The seizure semiology consistent with frontal lobe symptomatogenic zone in children
Karlı Oğuz, Kader
Lay Ergün, Eser
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CitationÖztoprak, Ü., Yalnızoğlu, D., Karlı Oğuz, K., Lay Ergün, E., Söylemezoğlu, F., Bilginer, B. ... Turanlı, G. (2016). The seizure semiology consistent with frontal lobe symptomatogenic zone in children. The Turkish Journal of Pediatrics, 58(6), 583-591. https://dx.doi.org/10.24953/turkjped.2016.06.003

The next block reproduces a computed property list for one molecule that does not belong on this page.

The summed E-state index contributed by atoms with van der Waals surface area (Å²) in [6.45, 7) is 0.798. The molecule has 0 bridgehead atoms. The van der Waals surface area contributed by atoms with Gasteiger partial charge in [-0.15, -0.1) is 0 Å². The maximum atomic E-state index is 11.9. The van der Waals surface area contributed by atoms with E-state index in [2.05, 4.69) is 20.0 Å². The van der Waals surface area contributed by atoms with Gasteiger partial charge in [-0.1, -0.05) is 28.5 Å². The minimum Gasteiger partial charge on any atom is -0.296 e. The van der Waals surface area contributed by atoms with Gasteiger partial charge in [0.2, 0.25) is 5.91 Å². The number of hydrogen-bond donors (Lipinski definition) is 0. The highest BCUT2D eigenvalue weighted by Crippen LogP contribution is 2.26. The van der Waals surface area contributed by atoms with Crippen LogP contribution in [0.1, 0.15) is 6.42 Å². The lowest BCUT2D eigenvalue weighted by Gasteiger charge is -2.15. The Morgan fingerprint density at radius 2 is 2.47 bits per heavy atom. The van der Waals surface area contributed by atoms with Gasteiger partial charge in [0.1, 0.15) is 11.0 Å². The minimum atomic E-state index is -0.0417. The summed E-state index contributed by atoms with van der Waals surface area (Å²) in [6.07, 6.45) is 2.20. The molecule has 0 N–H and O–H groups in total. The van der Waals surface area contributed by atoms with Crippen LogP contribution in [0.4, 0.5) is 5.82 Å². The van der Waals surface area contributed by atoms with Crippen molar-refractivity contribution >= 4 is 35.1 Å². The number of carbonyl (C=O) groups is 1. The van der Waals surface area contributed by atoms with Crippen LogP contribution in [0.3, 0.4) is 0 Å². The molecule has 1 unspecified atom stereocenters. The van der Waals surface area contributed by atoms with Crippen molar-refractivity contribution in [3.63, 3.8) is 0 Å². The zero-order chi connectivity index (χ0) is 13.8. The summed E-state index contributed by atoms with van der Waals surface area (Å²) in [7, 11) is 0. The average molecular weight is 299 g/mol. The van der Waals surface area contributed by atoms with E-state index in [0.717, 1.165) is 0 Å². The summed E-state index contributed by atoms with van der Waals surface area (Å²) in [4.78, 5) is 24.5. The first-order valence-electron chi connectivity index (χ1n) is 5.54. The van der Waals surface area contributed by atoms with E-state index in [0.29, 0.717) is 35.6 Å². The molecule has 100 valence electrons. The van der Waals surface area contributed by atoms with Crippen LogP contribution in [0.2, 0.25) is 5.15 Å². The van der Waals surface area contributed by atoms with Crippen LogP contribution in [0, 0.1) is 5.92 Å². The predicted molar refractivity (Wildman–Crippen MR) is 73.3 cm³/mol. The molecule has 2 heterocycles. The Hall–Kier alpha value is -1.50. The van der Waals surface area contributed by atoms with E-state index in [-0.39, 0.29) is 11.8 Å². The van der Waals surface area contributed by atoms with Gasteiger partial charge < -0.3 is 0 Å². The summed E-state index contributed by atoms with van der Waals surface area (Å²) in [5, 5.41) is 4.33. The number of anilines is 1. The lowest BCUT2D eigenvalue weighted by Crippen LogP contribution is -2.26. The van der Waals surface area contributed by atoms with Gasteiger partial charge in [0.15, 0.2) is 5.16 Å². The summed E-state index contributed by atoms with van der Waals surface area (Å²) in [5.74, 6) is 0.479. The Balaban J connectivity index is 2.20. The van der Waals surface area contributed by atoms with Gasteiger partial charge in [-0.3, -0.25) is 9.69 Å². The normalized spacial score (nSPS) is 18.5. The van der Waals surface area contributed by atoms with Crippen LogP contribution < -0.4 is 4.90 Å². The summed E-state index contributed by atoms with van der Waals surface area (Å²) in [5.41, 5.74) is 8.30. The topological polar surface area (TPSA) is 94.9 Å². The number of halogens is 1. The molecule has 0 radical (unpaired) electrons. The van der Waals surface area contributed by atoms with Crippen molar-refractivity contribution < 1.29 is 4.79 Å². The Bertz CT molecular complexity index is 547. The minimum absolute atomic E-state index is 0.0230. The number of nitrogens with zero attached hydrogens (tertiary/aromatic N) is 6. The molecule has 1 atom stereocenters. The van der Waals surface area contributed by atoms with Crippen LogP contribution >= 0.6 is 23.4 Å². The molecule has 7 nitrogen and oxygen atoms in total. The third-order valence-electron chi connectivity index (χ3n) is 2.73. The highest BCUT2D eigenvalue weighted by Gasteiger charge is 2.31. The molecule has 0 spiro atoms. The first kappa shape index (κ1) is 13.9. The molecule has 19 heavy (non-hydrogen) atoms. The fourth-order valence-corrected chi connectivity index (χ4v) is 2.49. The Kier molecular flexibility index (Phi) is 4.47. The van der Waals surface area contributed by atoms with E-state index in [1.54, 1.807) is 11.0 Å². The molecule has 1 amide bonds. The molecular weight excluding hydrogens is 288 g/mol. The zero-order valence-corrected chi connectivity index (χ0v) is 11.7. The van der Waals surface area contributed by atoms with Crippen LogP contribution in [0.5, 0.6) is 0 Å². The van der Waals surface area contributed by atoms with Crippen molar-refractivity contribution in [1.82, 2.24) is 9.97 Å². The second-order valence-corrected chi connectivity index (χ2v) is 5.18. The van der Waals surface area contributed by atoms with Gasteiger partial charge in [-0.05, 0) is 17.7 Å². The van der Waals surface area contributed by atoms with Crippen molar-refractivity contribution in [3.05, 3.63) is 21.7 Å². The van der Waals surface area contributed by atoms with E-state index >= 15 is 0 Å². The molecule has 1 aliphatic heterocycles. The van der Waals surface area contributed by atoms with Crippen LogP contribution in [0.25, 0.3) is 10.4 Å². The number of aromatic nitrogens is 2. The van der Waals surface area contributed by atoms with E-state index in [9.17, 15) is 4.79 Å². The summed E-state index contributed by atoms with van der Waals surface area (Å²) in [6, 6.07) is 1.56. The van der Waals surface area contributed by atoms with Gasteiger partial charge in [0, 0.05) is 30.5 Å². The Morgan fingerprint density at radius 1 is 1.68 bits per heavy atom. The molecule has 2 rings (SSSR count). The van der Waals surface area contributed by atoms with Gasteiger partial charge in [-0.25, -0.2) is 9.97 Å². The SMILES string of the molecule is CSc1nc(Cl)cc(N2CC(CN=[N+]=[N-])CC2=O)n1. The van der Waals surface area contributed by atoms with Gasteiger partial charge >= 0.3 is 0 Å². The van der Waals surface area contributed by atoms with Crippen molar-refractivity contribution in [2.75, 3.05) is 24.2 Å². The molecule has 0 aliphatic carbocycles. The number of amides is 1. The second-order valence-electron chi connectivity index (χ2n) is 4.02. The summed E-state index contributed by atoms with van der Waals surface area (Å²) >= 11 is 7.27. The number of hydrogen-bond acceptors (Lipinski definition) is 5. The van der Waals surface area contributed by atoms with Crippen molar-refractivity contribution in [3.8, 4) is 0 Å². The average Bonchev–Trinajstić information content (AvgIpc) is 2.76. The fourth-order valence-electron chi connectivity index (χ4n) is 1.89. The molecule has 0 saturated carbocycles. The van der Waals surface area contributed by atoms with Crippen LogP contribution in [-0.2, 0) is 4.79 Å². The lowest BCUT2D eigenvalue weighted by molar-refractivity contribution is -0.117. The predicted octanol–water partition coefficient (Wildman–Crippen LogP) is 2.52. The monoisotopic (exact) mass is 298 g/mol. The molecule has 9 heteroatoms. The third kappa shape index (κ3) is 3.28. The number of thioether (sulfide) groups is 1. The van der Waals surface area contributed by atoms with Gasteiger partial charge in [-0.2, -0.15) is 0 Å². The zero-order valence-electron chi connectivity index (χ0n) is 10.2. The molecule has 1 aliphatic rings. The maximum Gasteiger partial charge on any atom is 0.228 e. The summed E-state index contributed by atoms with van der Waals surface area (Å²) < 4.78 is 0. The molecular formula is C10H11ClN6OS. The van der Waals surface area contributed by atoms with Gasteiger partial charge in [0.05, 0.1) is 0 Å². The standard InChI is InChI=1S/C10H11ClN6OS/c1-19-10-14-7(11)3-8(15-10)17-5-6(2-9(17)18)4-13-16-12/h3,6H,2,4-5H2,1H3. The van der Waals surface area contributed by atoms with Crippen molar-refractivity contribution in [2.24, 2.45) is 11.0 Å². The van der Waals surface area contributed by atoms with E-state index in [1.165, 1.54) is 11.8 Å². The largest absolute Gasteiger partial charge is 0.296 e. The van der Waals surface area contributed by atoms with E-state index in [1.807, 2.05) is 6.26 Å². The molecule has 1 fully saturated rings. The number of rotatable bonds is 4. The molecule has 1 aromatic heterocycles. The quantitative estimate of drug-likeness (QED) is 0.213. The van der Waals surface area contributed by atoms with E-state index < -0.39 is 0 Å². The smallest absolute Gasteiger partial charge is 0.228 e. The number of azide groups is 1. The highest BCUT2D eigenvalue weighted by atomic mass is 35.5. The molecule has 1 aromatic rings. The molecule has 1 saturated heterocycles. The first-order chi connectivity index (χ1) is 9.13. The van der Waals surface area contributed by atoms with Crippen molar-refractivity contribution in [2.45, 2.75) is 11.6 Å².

The aim of this study is to analyze the seizure semiology consistent with frontal lobe symptomatogenic zone in childhood. We analyzed 549 videotaped seizures from 79 patients (mean age 9.9 +/- 3.8 years). Magnetic resonance imaging was normal in 30 patients. The seizures in the time interval of 10 p.m. to 6 a.m. were considered as nocturnal. The mean number of seizures per patient was 6.8 +/- 7.3. The mean seizure duration was 25.7 +/- 26.9 sec; postictal confusion was 27 +/- 16.1 sec (7-92 seconds). The seizures were observed in sleep with a rate of 56.8%; 43.1% of them were during wakefulness. Overall 50.4% of the seizures occured during night-time sleep. Tonic seizure (77.2%) was the most frequent simple motor seizure. Versive seizures were the second most frequent type of simple motor seizure (26.7%). Clonic seizures were 17.7%, complex motor seizures were 20.5%, and dialeptic seizures were 3% of all the seizures. Epileptic spasm, myoclonic seizures, aphasia, and akinetic semiologies were not observed. Vocalization was observed in 16% of the seizures. Frontal lobe seizures in childhood have a short duration, occur frequently, especially during night time sleep, and have a brief postictal period. Tonic semiology, versive semiology are the most frequent seizure semiologies; hypermotor and secondary generalized tonic clonic seizures and vocalizations are observed less in children compared to adults.